Introduction: Heritage everywhere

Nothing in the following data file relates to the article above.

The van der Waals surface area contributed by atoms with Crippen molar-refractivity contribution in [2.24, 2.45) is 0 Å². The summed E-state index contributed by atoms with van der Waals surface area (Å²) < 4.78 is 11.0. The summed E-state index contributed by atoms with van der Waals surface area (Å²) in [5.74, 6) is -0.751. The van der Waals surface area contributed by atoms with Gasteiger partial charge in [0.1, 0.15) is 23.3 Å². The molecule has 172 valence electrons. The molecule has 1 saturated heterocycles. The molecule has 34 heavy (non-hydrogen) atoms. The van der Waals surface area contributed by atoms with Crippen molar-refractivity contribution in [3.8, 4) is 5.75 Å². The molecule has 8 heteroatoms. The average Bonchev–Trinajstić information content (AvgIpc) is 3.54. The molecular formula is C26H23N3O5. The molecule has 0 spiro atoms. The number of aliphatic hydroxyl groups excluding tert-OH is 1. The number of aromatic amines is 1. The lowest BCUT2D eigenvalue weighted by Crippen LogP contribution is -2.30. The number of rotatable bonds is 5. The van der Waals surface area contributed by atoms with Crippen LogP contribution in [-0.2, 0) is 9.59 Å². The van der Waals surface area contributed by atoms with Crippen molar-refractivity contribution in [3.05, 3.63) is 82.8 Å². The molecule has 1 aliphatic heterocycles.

It is Monday lunchtime in Chelsea Market, New York City, and the oﬃce workers, locals and tourists buy their sandwiches, browse for produce, and promenade through the ruined shell of the former National Biscuit Company complex, strolling amongst the rusted fans, exposed air vents and partially demolished brickwork (Figure 1.1). An example of an ‘adaptive re-use’ heritage project, like many others we have become used to in contemporary cosmopolitan cities, this physical experience of being, working and dwelling amongst the old and the new, of living with the polished patina of the past, has become familiar to most of us in the late-modern world. As its website notes, ‘a visit to the market oﬀers ghostly evocations of the site’s history’ (Chelsea Market 2011). Such ‘ghostly evocations’ are no longer spontaneous incidents, but frequently staged experiences that are an increasingly common part of our everyday urban and suburban landscapes. Walking down any major street in just about any city in the world will reveal dozens of monuments, memorials, listed buildings, ecological conservation zones, sites of memory and the heterogeneous piling up of the traces of the past in the present. To persist with our example of the Chelsea Market, a short walk across town to Broadway ﬁnds us on one of the busiest urban thoroughfares in Manhattan. A walk down this street north to south reveals dozens of listed buildings, a number of memorials and commemorative plaques, parks, gardens and several museums within a single block on either side of this road, which dissects the city. This is not atypical, and any other major world city would reveal similar numbers of heritage sites, monuments to the past amongst thriving metropolises. Heritage, and the formally staged experience of encountering the physical traces of the past in the present, has become an all-pervasive aspect of contemporary life, a series of components that act as building blocks for the design of contemporary urban and suburban spaces. The ﬁrst theme of this book is what we might term the abundance of heritage in our late-modern world, and its social, economic and political function in contemporary global societies.